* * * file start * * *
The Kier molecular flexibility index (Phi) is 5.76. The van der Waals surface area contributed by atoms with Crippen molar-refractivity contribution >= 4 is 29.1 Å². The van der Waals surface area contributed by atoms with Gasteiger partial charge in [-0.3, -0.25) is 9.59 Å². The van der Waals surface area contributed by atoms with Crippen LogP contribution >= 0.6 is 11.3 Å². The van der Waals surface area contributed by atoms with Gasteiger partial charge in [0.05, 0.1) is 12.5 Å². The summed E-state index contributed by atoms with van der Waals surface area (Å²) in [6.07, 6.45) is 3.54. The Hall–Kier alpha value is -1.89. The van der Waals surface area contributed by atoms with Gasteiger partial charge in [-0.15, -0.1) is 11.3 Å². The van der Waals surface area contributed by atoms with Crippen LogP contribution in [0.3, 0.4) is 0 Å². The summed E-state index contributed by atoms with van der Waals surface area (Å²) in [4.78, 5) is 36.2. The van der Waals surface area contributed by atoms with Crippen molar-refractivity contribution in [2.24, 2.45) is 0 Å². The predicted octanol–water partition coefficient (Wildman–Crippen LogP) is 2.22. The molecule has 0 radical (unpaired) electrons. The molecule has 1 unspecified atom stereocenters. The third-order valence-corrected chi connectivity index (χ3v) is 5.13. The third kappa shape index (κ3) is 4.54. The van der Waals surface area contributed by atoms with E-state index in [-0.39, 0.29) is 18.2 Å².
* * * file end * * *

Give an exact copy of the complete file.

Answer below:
The Kier molecular flexibility index (Phi) is 5.76. The van der Waals surface area contributed by atoms with Crippen molar-refractivity contribution >= 4 is 29.1 Å². The van der Waals surface area contributed by atoms with Gasteiger partial charge in [-0.3, -0.25) is 9.59 Å². The van der Waals surface area contributed by atoms with Crippen LogP contribution >= 0.6 is 11.3 Å². The van der Waals surface area contributed by atoms with Gasteiger partial charge in [0.05, 0.1) is 12.5 Å². The summed E-state index contributed by atoms with van der Waals surface area (Å²) in [6.07, 6.45) is 3.54. The Hall–Kier alpha value is -1.89. The van der Waals surface area contributed by atoms with Gasteiger partial charge in [-0.15, -0.1) is 11.3 Å². The van der Waals surface area contributed by atoms with Crippen LogP contribution in [0.3, 0.4) is 0 Å². The summed E-state index contributed by atoms with van der Waals surface area (Å²) in [4.78, 5) is 36.2. The van der Waals surface area contributed by atoms with Crippen molar-refractivity contribution in [2.24, 2.45) is 0 Å². The predicted octanol–water partition coefficient (Wildman–Crippen LogP) is 2.22. The molecule has 0 radical (unpaired) electrons. The molecule has 1 unspecified atom stereocenters. The third-order valence-corrected chi connectivity index (χ3v) is 5.13. The third kappa shape index (κ3) is 4.54. The van der Waals surface area contributed by atoms with E-state index in [-0.39, 0.29) is 18.2 Å².